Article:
This is a tragedy, not only for those who have been killed, but for human rights advocates and for anyone who uses drugs. How did we arrive at this situation?
The legacy of society’s decades-long (and ineffective) “war on drugs”, coupled with centuries of stereotypes and misinformation about drugs and drug users, has created an intense stigma around people who use drugs, built on a morally laden hysteria often directed at those least able to defend themselves.
A scathing report by the NZ Ombudsmen shows that almost half the prisoners at Hawkes Bay prison have been assaulted during their sentence. Public discussion has centred on mismanagement of the high security unit and lack of a coherent gang strategy at the facility. Yet problems of prison violence stretch well beyond Hawkes Bay. Inspections at three other prisons last year found similar levels of victimization. The rates of assault at Manawatu prison were higher.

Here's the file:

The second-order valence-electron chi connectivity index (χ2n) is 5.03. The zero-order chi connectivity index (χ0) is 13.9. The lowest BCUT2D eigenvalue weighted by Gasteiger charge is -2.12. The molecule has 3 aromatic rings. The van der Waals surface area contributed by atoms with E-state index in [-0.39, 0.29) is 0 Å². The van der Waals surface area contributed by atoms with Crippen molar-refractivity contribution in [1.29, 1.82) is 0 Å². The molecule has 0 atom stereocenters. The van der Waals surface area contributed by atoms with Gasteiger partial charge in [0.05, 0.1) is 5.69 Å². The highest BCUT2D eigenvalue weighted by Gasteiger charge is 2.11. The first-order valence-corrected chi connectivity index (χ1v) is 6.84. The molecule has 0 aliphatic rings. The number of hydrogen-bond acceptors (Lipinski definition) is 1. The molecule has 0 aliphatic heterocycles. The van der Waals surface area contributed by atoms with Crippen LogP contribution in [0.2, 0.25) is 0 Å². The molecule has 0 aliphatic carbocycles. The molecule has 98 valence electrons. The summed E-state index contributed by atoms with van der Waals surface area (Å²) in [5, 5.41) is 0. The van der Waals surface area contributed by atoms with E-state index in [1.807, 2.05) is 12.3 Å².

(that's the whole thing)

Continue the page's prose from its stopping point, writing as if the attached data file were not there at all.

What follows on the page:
When we send people to prison we expose them to violence. It is a normal and expected part of doing time – just ask anyone who has been there. The violence of prisoners is intimately connected to the violence of the institution: to control people inside, prisons unavoidably rely on coercion and physical force. There are 110,000 strip searches a year in our prisons, 300 every day. These violent incidents are not aberrations but a routine part of the daily rounds. Continue reading Preventing Prison Violence→